HC Deb 29 July 1878 vol 242 cc520-1

asked the Secretary of State for the Home Department, If he has had his attention called to the treatment of Thomas Bertram, who was sentenced at Sunderland, on the 14th June, to fourteen days' imprisonment for the non-vaccination of his child, who was sent to Durham Gaol handcuffed with ordinary criminals, and whilst there his daily diet consisted of two pints of gruel and one pound of bread; that he was denied the use of a mattress on which to sleep, and that his cell door was kept continually locked with the exception of three quarters of an hour twice a-day while out for exercise; and, if he intends making any alterations in the existing prison regulations?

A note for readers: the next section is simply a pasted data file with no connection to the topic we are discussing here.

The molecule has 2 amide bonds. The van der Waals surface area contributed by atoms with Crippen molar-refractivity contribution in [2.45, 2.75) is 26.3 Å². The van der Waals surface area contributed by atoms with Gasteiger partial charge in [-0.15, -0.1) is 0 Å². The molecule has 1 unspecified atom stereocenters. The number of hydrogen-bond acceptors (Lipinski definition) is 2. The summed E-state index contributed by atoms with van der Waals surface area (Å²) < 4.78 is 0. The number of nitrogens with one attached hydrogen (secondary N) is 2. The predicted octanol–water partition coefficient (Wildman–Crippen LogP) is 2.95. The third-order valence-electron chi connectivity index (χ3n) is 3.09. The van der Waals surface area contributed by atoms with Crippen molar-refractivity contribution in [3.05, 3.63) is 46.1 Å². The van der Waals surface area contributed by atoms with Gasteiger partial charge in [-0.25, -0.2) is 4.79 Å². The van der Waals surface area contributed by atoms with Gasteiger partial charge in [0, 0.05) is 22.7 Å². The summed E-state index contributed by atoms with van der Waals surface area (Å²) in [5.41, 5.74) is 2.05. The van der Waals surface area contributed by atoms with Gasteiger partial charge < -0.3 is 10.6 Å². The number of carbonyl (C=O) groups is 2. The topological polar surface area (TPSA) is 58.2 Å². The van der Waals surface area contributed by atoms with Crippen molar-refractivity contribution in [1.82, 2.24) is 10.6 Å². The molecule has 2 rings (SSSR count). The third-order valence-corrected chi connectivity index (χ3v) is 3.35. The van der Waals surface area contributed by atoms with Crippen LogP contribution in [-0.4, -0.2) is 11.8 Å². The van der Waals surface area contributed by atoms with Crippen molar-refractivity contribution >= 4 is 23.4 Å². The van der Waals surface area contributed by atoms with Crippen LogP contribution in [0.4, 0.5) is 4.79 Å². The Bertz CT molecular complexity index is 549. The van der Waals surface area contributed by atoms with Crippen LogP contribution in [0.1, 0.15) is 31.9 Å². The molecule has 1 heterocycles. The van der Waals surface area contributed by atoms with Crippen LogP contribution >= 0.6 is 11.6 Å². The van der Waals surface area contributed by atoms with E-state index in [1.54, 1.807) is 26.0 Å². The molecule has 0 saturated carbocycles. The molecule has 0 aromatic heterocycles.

, in reply, said, that this question did not rest with the Secretary of State. The whole thing turned upon the warrant of commitment. He was in hopes that by the passing of the Summary Jurisdiction Bill a great part of the evil referred to might have been prevented; but, unfortunately, it had not been possible to get that measure passed this Session. He hoped to re-introduce that measure at the very earliest period of next Session, in order that a great part of the inconvenience alluded to might be obviated. He thought that the unregulated use of handcuffs was a matter deeply to be regretted, and he called the attention of the mayor to this matter, and he (the mayor) stated that he would bring the matter before the bench. He (Mr. Assheton Cross) had expressed his opinion as strongly as he could against the indiscreet use of handcuffs.